24 Oct 2016, 54 mins ago

MIGRATION ADVISORY COMMITTEE SETS OUT EARLY ADVICE TO GOVERNMENT ON TIER 2 SALARY THRESHOLDS – Government urged to be cautious over any early decision to raise the minimum salary requirement.

The Migration Advisory Committee (MAC) offers independent, evidence-based advice to the government on migration issues. The MAC was commissioned in June of this year to carry out a review of the Tier 2 route. The commission was split into two parts – the early advice on Tier 2 salary thresholds and a wider review which will be delivered to Government this December.

The MAC has recommended that the government should be cautious in making any significant changes to the salary thresholds at this stage. This will be welcome news for Sponsors and applicants alike and it is hoped that the government will heed the MAC’s recommendation in this matter. The report, “Review of Tier 2: An analysis of salary thresholds” goes on to recommend that salary thresholds should be considered in conjunction with the wider Tier 2 Review findings and in particular the impact of introducing a skills levy on employers. It has been reported that a spokesman for the Home Office has stated: ‘We thank the Migration Advisory Committee for their report. We will consider its finding and respond in due course”.

One of the most salient points the early findings from the MAC’s report highlights is: there is little evidence to suggest that the there is widespread undercutting of UK resident workers by Tier 2 migrants occurring under the current salary thresholds, however, this will be subject to further analysis as part of the wider review.

This is a fundamental finding given that it does not support the government’s position that the volume of highly skilled workers that come to the UK are putting the local population at a disadvantage and that reducing the number of highly skilled workers that we allow into the country is an effective way to reduce net migration – the governments ultimate goal. The government have been making changes to the Points Based System at large in recent years, with increasing frequency it seems, in a bid to decrease net migration.

If the government go ahead with any early decision to increase the minimum salary thresholds it may have a pronounced, detrimental effect on particular industries. The healthcare profession, for instance, rely on employing experienced nurses from outside the UK. An increase in the minimum salary threshold could mean fewer nurses from outside the EEA would qualify for Tier 2 sponsorship as they would not meet the salary requirement, in turn this could mean that patient care could be affected if health care organisations are not fully staffed fully with experienced nurses.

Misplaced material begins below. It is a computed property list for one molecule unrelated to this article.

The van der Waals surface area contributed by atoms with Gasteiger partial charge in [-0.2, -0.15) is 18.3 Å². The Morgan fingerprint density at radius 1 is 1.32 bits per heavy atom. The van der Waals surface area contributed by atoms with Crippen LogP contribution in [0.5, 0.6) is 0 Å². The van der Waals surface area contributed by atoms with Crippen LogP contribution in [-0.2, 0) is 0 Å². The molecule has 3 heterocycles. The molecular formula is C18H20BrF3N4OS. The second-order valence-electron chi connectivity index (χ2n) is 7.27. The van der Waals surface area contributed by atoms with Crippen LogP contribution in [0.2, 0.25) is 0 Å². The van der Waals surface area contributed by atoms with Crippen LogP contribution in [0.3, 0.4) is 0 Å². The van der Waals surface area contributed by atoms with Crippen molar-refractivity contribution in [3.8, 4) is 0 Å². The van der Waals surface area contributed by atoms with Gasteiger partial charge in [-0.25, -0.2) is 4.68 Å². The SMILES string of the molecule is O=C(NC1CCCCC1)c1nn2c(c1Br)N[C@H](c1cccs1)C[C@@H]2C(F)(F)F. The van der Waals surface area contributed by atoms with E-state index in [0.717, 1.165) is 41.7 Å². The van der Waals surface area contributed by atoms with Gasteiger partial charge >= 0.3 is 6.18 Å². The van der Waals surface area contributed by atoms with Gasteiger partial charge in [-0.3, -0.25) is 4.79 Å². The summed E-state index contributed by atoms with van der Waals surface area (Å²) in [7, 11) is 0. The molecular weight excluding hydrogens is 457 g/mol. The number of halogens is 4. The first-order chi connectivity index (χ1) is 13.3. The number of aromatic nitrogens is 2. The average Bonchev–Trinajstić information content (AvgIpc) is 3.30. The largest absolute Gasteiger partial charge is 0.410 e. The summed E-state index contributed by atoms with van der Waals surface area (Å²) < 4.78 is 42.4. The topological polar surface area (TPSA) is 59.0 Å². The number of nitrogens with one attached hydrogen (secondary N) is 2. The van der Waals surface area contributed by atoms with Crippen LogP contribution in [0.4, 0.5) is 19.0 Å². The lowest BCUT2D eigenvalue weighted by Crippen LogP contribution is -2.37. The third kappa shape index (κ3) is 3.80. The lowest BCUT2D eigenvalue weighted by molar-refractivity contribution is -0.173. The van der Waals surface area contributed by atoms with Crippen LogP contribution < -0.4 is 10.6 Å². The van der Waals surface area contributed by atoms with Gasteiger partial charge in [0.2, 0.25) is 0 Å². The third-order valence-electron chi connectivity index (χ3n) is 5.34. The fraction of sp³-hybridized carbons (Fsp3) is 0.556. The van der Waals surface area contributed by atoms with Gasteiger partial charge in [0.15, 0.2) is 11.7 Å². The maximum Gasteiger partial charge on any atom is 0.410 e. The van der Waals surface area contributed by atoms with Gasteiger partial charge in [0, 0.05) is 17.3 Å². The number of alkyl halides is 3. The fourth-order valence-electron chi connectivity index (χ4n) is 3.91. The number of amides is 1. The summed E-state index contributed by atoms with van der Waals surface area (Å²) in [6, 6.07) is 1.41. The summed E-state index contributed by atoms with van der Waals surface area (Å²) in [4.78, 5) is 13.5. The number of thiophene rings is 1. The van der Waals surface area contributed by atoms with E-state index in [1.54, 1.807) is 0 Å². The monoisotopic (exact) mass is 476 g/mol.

For other employers, who can absorb the increases will have to do so of course by submitting to a forced increase in their annual salary budgets in order to continue to hire Tier 2 (General) migrants. This begs the question though – how long would they find this sustainable before looking to employ staff in other locations around the world rather than the UK? The wider review will address this issue to try to establish what the impact of the increased salary threshold will have on potentially affected industries and professions.

The BBC report: ‘restricting Tier 2 migrants could “limit UK productivity growth”, with the introduction of a higher salary threshold causing “serious problems in particular sectors, including the education and health sectors”. Firms questioned by researches for the report also warned that making it more difficult for migrants to take up jobs in the UK could force them to expand their businesses overseas.

The MAC goes on to assert though that there is a good case for increasing the overall minimum threshold for Tier 2 (General) – currently £20,800 – because this was calculated in 2009 when the skill requirement for migrant workers was much lower than it is now.

One can’t help but think there must be more effective ways for the government to reduce net migration. On the one hand the party line from the government is that Britain is open for business and on the other they are taking action, in regards to immigration, that may hurt and deter business in the UK.

We await the results of the further review in December 2015.

The MAC relies heavily on contributions to the consultation in order to be able to provide representative recommendations to the government. Employers, advisers and interested parties may submit a contribution here.

And you can find the MAC’s full report here.